The Five Most Annoying Errors in Business Writing and How to Avoid Them

Updated on September 25, 2016
DeborahNeyens profile image

Deborah Neyens is an attorney, educator, and freelance writer with a B.A. in political science and a J.D. from the University of Iowa.


Does it seem like your career is going nowhere? Does it feel like you're stuck on the bottom rung of the corporate ladder? If so, you may want to take a hard look at your written communications. Annoying punctuation and grammar errors may be holding you back.

Good business writing is vital in today's workplace. In surveys asking employers and professional recruiters to list the qualities they look for in employees, effective business writing skills are right at the top of the list. Employers want employees who can communicate information in an organized and coherent manner, free from careless writing mistakes that get in the way of good communication. A word used incorrectly or a comma in the wrong place can communicate something other than the intended message. A lack of clarity in business documents can lead to dissatisfied customers and even litigation.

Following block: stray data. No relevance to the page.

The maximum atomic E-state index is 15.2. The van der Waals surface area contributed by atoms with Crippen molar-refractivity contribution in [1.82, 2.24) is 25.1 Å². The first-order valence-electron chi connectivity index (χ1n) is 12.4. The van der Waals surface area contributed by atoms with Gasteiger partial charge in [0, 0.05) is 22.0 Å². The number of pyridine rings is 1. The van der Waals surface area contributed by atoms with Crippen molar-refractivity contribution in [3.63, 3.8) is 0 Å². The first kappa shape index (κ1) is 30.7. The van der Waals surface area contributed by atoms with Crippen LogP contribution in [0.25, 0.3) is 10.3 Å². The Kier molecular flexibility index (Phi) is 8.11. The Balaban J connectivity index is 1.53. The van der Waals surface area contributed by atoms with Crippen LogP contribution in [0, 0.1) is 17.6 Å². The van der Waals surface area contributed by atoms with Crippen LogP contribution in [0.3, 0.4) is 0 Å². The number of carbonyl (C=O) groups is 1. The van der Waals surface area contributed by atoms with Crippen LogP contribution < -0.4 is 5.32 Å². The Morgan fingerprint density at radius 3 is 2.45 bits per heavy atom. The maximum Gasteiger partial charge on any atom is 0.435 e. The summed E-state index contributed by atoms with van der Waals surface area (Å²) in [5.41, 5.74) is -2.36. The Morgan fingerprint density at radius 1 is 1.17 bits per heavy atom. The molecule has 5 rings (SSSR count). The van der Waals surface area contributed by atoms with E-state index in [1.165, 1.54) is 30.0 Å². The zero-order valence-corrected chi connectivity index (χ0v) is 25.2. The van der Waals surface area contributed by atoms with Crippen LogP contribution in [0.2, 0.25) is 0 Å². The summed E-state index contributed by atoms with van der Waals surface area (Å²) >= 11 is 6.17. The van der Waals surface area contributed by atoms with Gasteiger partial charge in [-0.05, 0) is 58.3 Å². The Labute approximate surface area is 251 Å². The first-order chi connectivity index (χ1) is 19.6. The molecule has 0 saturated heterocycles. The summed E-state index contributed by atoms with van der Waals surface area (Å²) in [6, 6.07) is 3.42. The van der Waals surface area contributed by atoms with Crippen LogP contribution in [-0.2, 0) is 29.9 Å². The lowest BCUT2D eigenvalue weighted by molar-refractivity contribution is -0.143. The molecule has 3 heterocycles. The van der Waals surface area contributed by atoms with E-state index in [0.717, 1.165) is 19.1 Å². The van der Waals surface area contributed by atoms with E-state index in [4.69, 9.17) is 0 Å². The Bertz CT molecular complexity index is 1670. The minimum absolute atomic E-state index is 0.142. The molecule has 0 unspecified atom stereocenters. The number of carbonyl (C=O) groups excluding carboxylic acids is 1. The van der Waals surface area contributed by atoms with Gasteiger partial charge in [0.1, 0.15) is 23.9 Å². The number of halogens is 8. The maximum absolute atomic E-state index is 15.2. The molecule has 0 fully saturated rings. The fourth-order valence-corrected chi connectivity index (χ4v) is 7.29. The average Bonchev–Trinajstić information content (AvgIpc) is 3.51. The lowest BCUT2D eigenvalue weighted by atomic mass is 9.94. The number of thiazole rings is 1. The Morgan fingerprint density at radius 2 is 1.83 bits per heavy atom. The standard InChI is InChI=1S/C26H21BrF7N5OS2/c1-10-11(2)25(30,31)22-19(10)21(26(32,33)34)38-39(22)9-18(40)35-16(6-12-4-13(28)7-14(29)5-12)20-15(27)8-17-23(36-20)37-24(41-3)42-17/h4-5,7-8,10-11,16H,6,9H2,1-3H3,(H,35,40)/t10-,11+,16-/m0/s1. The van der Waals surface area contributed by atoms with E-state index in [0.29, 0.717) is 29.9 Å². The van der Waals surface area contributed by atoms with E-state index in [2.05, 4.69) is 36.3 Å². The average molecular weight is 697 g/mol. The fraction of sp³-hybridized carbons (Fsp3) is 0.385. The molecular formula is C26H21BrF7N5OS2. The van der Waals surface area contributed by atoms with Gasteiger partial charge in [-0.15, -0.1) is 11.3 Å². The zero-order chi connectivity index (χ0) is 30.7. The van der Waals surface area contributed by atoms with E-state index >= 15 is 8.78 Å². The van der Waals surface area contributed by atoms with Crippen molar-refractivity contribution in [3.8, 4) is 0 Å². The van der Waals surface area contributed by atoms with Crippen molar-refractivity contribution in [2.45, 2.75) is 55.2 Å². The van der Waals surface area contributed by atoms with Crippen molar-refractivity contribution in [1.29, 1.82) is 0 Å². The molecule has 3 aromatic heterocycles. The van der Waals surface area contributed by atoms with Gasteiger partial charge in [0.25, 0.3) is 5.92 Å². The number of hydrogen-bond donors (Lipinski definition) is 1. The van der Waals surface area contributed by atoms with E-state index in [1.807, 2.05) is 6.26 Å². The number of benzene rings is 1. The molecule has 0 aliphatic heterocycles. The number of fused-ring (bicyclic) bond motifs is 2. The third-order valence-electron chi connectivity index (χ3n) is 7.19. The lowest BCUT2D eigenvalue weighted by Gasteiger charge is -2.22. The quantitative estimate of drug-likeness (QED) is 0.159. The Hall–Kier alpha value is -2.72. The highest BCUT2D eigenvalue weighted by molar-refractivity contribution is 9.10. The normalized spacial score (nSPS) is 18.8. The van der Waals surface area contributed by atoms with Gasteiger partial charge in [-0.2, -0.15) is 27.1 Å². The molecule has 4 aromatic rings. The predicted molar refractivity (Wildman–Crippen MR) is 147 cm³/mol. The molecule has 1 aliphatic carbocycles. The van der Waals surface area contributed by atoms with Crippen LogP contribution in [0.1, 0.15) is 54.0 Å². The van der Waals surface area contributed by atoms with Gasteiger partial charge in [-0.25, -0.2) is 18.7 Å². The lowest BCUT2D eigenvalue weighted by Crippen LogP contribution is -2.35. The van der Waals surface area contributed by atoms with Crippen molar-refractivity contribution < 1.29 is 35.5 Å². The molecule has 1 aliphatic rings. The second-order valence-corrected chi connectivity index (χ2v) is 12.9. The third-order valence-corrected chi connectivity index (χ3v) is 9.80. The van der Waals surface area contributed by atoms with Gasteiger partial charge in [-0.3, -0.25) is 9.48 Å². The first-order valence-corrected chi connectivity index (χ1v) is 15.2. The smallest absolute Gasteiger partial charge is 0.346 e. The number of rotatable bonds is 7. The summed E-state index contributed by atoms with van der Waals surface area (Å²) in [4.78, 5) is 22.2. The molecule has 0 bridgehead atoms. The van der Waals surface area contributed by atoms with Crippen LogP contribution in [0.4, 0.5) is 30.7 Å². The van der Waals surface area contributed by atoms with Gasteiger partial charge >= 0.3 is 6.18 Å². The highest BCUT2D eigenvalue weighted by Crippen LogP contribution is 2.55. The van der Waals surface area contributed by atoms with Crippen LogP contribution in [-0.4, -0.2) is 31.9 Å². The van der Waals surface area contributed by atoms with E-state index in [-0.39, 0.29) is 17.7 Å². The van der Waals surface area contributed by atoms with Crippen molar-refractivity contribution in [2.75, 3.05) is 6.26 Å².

Even without dire legal consequences, a document full of grammar and punctuation errors reflects poorly on the author. Poor writing lacks credibility and persuasiveness. It does not inspire confidence. It's annoying.

I reviewed a lot of business communications in my 17 years as a corporate employment attorney. I saw firsthand how common mistakes in grammar and punctuation resulted in garbled communications, annoyed customers, and stalled careers. Here's my list of the five most annoying errors in business writing and how you can avoid them.

Annoying Mistake No. 1: The Misplaced Apostrophe

There may be no other writing error that can elicit the same fingernails-on-a-chalkboard response in readers as the misplaced apostrophe, the use of the possessive form to signify more than one of something. This mistake is annoying because it's so widespread, and it's not limited to business writing. You've all seen it: